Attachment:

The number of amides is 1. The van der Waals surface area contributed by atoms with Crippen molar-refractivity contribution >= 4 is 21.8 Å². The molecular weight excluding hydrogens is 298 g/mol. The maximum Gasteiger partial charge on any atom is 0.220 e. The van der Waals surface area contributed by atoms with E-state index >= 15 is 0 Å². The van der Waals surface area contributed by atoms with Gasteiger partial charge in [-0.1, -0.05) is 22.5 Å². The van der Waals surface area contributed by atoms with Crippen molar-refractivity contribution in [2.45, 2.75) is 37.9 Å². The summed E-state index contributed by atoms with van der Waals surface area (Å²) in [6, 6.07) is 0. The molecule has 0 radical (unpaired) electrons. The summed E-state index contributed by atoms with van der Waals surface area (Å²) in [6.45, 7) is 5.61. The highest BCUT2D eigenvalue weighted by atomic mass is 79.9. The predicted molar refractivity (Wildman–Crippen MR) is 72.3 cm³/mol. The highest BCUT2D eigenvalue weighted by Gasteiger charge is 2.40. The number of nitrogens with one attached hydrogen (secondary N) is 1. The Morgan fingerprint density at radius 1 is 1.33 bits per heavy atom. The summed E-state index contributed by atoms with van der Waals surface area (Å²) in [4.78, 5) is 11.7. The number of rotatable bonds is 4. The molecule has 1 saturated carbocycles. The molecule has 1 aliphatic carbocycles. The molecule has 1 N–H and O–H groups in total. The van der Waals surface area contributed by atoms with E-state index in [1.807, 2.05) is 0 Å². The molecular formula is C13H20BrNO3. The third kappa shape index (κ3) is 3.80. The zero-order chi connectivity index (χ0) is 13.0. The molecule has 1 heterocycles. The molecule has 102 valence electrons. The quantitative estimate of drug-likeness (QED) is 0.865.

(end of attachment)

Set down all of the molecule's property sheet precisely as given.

The number of amides is 1. The van der Waals surface area contributed by atoms with Crippen molar-refractivity contribution >= 4 is 21.8 Å². The molecular weight excluding hydrogens is 298 g/mol. The maximum Gasteiger partial charge on any atom is 0.220 e. The van der Waals surface area contributed by atoms with E-state index >= 15 is 0 Å². The van der Waals surface area contributed by atoms with Gasteiger partial charge in [-0.1, -0.05) is 22.5 Å². The van der Waals surface area contributed by atoms with Crippen molar-refractivity contribution in [2.45, 2.75) is 37.9 Å². The summed E-state index contributed by atoms with van der Waals surface area (Å²) in [6, 6.07) is 0. The molecule has 0 radical (unpaired) electrons. The summed E-state index contributed by atoms with van der Waals surface area (Å²) in [6.45, 7) is 5.61. The highest BCUT2D eigenvalue weighted by atomic mass is 79.9. The predicted molar refractivity (Wildman–Crippen MR) is 72.3 cm³/mol. The highest BCUT2D eigenvalue weighted by Gasteiger charge is 2.40. The number of nitrogens with one attached hydrogen (secondary N) is 1. The Morgan fingerprint density at radius 1 is 1.33 bits per heavy atom. The summed E-state index contributed by atoms with van der Waals surface area (Å²) in [4.78, 5) is 11.7. The number of rotatable bonds is 4. The molecule has 1 saturated carbocycles. The molecule has 1 aliphatic carbocycles. The molecule has 1 N–H and O–H groups in total. The van der Waals surface area contributed by atoms with E-state index in [1.807, 2.05) is 0 Å². The molecular formula is C13H20BrNO3. The third kappa shape index (κ3) is 3.80. The zero-order chi connectivity index (χ0) is 13.0. The molecule has 1 heterocycles. The molecule has 102 valence electrons. The quantitative estimate of drug-likeness (QED) is 0.865.